Some interesting facts about static member functions in C++

1) static member functions do not have this pointer.
For example following program fails in compilation with error “`this’ is unavailable for static member functions “

#include<iostream>
class Test {      
   static Test * fun() {
     return this; // compiler error
   }
};
 
int main()
{
   getchar();
   return 0;
}

2) A static member function cannot be virtual (See this G-Fact)

3) Member function declarations with the same name and the name parameter-type-list cannot be overloaded if any of them is a static member function declaration.
For example, following program fails in compilation with error “‘void Test::fun()’ and `static void Test::fun()’ cannot be overloaded

#include<iostream>
class Test {
   static void fun() {}
   void fun() {} // compiler error
};
 
int main()
{
   getchar();
   return 0;
}

4) A static member function can not be declared const, volatile, or const volatile.
For example, following program fails in compilation with error “static member function `static void Test::fun()’ cannot have `const’ method qualifier ”

#include<iostream>
class Test {      
   static void fun() const { // compiler error
     return;
   }
};
 
int main()
{
   getchar();
   return 0;
}

Please write comments if you find anything incorrect, or you want to share more information about the topic discussed above.

References:

http://www.open-std.org/jtc1/sc22/wg21/docs/papers/2005/n1905.pdf





  • poonam tiwari

    why it is appropriate to say “c++” compair to “better c”?

  • Anonymous

    Simple Program That shows Logic of Using Static Functions
    http://geeksprogrammings.blogspot.com/2013/09/static-member-functions.html

  • muthua

    why Member function declarations with the same name and the name parameter-type-list cannot be overloaded if any of them is a static member function declaration.

  • Javed

    I think this should also be added here:
    Since static member functions do not have ‘this’ pointer, they can not access any non-static data member and can not call any non-static member function.

  • ysr_shk

    What is the difference between class and structure?

    structure also have inheritance,object overloading,overriding,access specifiers,scope resolution operator…etc.
    The things that doesn’t work with structure is only abstract and virtual.
    But I don’t think so,,,for that only they’ve invented class.

    Thanking you.

    • gandhi_rahul

      1. Members of Structure are by default Public in nature whereas in class they are private.
      2. When deriving a Struct from some base class/structure, the default access specifier for a base class/structure is public.
      While deriving a class, the access specifier is private.
      3. Also, Classes can have explicitly parameterless constructors whereas structures can’t.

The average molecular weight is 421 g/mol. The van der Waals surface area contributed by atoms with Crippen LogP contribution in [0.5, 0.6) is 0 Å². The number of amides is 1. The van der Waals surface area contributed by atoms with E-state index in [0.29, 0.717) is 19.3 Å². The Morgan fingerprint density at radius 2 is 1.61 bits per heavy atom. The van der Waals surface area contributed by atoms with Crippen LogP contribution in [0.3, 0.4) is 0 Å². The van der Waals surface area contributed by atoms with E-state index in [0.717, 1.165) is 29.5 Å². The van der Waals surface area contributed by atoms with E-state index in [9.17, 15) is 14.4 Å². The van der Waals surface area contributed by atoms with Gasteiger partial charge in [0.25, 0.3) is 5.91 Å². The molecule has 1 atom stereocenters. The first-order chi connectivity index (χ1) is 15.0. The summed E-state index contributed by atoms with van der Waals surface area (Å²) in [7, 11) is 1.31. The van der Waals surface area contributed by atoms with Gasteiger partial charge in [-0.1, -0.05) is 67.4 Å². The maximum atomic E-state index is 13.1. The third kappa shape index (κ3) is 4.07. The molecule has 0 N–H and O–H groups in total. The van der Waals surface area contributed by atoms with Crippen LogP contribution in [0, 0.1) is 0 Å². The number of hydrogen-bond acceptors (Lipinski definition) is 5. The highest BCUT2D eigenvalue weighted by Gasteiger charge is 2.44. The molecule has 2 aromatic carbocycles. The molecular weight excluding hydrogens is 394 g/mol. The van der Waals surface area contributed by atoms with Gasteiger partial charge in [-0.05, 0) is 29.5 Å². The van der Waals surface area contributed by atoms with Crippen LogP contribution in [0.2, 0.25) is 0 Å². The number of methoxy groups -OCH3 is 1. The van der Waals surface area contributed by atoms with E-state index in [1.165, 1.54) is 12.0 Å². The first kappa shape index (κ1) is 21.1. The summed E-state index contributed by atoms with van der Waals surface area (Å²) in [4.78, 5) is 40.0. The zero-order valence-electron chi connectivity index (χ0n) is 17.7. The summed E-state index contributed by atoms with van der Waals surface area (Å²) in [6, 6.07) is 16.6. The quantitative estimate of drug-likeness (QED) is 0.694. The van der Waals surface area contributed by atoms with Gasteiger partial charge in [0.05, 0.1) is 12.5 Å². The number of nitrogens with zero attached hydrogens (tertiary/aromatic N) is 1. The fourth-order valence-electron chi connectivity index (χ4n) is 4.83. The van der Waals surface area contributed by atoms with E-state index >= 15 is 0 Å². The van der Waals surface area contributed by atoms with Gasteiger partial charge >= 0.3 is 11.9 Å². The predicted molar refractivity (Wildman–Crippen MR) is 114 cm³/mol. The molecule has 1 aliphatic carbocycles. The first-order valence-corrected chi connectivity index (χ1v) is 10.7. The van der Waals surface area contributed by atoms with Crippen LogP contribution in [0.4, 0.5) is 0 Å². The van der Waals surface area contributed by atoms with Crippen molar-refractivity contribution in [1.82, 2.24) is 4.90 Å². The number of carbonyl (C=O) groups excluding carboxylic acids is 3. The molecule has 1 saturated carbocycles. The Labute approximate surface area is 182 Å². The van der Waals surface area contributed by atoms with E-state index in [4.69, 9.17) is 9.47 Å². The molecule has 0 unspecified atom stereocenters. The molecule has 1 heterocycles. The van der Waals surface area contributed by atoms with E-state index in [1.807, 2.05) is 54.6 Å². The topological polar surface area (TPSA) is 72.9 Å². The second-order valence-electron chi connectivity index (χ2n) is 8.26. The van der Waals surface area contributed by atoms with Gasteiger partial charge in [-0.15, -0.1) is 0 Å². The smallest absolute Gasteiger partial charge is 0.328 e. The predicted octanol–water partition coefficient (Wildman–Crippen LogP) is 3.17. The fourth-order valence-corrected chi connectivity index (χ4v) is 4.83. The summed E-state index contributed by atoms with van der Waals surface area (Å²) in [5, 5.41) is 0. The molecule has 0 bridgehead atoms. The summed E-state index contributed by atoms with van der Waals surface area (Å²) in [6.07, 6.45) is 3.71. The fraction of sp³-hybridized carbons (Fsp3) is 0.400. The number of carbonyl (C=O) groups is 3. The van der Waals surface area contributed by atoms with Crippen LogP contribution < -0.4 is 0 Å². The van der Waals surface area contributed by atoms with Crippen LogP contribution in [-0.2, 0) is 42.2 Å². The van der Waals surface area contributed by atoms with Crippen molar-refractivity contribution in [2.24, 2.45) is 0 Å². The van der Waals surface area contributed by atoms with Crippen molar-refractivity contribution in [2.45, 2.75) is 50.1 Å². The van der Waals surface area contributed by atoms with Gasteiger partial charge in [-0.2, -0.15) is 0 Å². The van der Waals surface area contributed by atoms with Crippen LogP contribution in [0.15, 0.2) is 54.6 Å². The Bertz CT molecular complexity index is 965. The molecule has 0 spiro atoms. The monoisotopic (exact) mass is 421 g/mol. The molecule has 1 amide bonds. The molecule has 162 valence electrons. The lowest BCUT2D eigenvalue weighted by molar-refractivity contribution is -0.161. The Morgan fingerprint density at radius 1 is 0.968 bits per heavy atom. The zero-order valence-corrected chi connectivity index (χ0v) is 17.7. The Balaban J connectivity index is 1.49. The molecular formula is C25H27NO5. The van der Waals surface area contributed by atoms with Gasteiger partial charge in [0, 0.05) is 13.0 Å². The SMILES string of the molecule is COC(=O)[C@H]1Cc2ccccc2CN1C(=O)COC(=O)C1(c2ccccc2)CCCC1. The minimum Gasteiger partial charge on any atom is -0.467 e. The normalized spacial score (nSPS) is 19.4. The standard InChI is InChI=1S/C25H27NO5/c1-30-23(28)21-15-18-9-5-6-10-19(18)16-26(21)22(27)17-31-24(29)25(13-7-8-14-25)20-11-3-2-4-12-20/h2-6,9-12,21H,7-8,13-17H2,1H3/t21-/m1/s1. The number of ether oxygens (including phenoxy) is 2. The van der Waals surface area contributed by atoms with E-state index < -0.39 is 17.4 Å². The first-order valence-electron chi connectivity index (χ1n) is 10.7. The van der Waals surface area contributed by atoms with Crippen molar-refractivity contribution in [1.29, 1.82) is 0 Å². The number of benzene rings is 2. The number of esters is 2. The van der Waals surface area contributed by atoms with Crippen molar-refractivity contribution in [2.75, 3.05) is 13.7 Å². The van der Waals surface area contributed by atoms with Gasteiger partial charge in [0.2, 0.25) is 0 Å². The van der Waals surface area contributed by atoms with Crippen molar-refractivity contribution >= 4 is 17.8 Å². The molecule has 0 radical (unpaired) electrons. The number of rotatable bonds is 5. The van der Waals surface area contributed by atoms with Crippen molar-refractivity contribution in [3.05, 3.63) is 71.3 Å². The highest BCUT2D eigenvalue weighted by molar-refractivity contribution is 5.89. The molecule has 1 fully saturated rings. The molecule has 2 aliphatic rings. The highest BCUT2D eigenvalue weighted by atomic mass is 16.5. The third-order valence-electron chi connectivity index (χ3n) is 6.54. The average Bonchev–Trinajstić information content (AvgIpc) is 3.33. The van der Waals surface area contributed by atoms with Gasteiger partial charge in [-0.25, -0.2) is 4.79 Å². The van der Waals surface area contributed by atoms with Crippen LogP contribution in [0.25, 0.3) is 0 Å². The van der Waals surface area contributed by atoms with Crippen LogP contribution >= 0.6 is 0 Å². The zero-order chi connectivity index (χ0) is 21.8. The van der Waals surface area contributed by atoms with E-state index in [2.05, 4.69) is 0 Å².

4. Member variable initialization is possible in class whereas in Structures, it is not.
      5. It is not possible to declare destructor in structure but in class it is possible.
      6. The “this” keyword gives different meaning in structure and class. How?
      In class, “this” keyword is classified as value type of class type within which it is used like inside instance constructor or instance method.
      In structure, “this” keyword is classified as variable type of structure type within which it is used.
      7.One more main difference is that the structures are value types and the classes are reference types.So object of structure store in stack exactly like any other value type like an Integer, a double
      but object of class store in heap.You can assigned null to class variable but you can’t assigned null value to structure variable

  • AKS

    Why static member functions cannot be declared const, volatile, or const volatile??

    • http://gansai.blogspot.com gansai

      If Static member functions are declared const, then it means that our intention is like: we have access to a particular object and we are not allowed to modify the contents of that object. So, since we dont have access to a particular object in a static member function, we cannot declare it const.

      If static member functions are declared volatile,
      we have access to a volatile( or non-volatile ) object and the compiler is not allowed to optimize code in this function which shall affect the state of that object because of its volatility. But, since static member functions do not have access to a particular instance of a class, then this situation need not arise. So, static member functions can’t be declared volatile.
      So, on a side-note, non-static member functions can be declared const volatile.

  • Abhimanyu Vohra

    why static member function cannot be virtual?

    • kartik

      static member functions can be called without any object. So vptr (virtual pointer table) can’t be made available to them. vptr is set in constructor only.

      • Abhimanyu Vohra

        Thanks a lot!! Actually, i got confused with the comments section of G-Fact in point 2.

  • Ankit

    Nice article

  • Arun

    What is in c that is not in c++?

    • prashanth

      @Arun,
      What is in c that is not in c++?

      Answer:
      int new;

  • geek4u

    static member functions do not have this pointer.
    static member functions do not need this pointer bnecause they are class specific functions, not object specific functions. They are shared among all objects.

    A static member function cannot be virtua
    Since this pointer is not present with functions, they cannot access VPTR.

    • max

      nice one